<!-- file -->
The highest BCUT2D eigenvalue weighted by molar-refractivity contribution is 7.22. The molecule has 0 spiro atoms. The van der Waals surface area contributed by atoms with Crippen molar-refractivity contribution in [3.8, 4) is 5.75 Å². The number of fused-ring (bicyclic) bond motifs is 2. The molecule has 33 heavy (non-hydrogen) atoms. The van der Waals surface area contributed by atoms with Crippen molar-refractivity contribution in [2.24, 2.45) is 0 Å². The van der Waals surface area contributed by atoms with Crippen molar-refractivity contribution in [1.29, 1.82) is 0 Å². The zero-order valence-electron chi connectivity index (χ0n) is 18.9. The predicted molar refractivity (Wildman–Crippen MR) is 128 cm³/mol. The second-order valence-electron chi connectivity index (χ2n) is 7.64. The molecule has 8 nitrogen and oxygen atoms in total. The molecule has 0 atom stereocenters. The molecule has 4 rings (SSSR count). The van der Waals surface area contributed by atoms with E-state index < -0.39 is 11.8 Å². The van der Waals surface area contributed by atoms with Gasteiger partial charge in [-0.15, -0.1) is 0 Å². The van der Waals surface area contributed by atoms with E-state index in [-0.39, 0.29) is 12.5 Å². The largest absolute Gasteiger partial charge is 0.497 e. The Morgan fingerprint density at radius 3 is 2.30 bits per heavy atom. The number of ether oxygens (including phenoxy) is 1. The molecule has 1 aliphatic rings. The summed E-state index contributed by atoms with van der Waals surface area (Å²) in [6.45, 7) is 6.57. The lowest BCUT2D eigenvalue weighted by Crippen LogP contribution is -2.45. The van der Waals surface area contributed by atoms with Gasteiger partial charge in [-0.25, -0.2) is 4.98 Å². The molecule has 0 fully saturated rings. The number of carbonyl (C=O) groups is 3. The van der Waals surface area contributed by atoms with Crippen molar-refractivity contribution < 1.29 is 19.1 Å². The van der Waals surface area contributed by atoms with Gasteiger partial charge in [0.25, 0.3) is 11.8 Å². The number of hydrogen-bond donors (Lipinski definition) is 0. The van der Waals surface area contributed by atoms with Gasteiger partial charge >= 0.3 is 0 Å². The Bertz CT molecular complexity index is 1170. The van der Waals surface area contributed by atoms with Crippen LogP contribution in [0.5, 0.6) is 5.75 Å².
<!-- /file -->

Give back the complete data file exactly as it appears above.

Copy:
The highest BCUT2D eigenvalue weighted by molar-refractivity contribution is 7.22. The molecule has 0 spiro atoms. The van der Waals surface area contributed by atoms with Crippen molar-refractivity contribution in [3.8, 4) is 5.75 Å². The number of fused-ring (bicyclic) bond motifs is 2. The molecule has 33 heavy (non-hydrogen) atoms. The van der Waals surface area contributed by atoms with Crippen molar-refractivity contribution in [2.24, 2.45) is 0 Å². The van der Waals surface area contributed by atoms with Crippen molar-refractivity contribution in [1.29, 1.82) is 0 Å². The zero-order valence-electron chi connectivity index (χ0n) is 18.9. The predicted molar refractivity (Wildman–Crippen MR) is 128 cm³/mol. The second-order valence-electron chi connectivity index (χ2n) is 7.64. The molecule has 8 nitrogen and oxygen atoms in total. The molecule has 0 atom stereocenters. The molecule has 4 rings (SSSR count). The van der Waals surface area contributed by atoms with E-state index < -0.39 is 11.8 Å². The van der Waals surface area contributed by atoms with Gasteiger partial charge in [-0.15, -0.1) is 0 Å². The van der Waals surface area contributed by atoms with E-state index in [-0.39, 0.29) is 12.5 Å². The largest absolute Gasteiger partial charge is 0.497 e. The Morgan fingerprint density at radius 3 is 2.30 bits per heavy atom. The number of ether oxygens (including phenoxy) is 1. The molecule has 1 aliphatic rings. The summed E-state index contributed by atoms with van der Waals surface area (Å²) in [6.45, 7) is 6.57. The lowest BCUT2D eigenvalue weighted by Crippen LogP contribution is -2.45. The van der Waals surface area contributed by atoms with Gasteiger partial charge in [-0.25, -0.2) is 4.98 Å². The molecule has 0 fully saturated rings. The number of carbonyl (C=O) groups is 3. The van der Waals surface area contributed by atoms with Crippen molar-refractivity contribution < 1.29 is 19.1 Å². The van der Waals surface area contributed by atoms with Gasteiger partial charge in [0.25, 0.3) is 11.8 Å². The number of hydrogen-bond donors (Lipinski definition) is 0. The van der Waals surface area contributed by atoms with Gasteiger partial charge >= 0.3 is 0 Å². The Bertz CT molecular complexity index is 1170. The van der Waals surface area contributed by atoms with Crippen LogP contribution in [0.5, 0.6) is 5.75 Å².